The ability of a Jones Act seaman to recover punitive damages against their employer took what appears to be a fatal blow at the United States Supreme Court in June 2019. In the case of Dutra Group v. Batterton, SCOTUS ruled 6-3 that punitive damages are not recoverable under the Jones Act.
To understand this ruling, let’s take a step back and look at what a Jones Act seaman is. Maritime workers aren’t eligible for standard workers’ compensation benefits. The Jones Act was created as a remedy, allowing an injured worker to sue their employer for negligence.
In order to qualify as a seaman under the Jones Act, an employee must spend at least 30 percent of their work time on a vessel, and their duties must contribute to the functioning of the vessel and completion of the mission.
Christopher Batterton’s status as a Jones Act seaman wasn’t in question when he sued the Dutra Group for breaching its responsibility to provide a reliable seaworthy vessel. Batterton’s hand was crushed when a hatch cover blew open. He charged that the reason for the accident was the lack of an exhaust mechanism, which thereby rendered the vessel unseaworthy.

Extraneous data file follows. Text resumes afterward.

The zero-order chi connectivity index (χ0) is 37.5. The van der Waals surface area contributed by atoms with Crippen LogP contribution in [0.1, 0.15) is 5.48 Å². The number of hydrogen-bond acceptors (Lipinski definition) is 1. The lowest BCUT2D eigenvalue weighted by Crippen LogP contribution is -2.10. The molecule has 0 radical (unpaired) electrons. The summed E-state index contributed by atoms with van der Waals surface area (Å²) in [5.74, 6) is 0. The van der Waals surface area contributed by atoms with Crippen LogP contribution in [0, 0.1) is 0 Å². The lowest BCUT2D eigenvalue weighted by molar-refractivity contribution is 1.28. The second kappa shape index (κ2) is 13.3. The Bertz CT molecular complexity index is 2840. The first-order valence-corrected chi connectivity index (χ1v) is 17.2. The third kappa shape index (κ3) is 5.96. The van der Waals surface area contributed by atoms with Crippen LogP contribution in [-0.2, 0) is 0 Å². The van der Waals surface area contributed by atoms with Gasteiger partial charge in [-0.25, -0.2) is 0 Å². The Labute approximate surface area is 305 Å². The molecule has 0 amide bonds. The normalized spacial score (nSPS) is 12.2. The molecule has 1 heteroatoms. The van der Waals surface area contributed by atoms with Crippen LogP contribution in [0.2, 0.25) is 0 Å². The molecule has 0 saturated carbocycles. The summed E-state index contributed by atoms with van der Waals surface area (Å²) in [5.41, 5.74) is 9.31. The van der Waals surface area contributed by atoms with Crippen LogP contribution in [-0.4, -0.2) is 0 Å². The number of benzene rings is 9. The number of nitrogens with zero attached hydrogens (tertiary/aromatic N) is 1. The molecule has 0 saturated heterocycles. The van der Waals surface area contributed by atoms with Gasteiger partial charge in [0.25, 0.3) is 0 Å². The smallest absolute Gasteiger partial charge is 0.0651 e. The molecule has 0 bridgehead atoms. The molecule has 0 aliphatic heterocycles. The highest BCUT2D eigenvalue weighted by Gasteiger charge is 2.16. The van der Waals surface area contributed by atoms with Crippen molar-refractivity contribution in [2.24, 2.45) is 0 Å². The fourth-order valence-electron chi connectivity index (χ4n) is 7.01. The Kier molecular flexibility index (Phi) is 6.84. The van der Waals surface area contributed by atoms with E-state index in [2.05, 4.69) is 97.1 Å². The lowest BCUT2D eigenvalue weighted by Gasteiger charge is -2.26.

The SCOTUS ruling didn’t address the substance of the charges regarding unseaworthiness, but the procedural process. The majority opinion said the Jones Act doesn’t provide a remedy for punitive damages.
The maritime industry had reason to be pleased, as insurance policies typically don’t cover punitive damage payouts. The ruling was a departure from past understandings of the Jones Act as being favorable to seamen.
Maritime workers had enjoyed legal protections such as a lower bar of proof for employer negligence and it was generally understood they could obtain the same sorts of damages that land-based workers could.
After the Batterton ruling though, punitive damages are now off the table.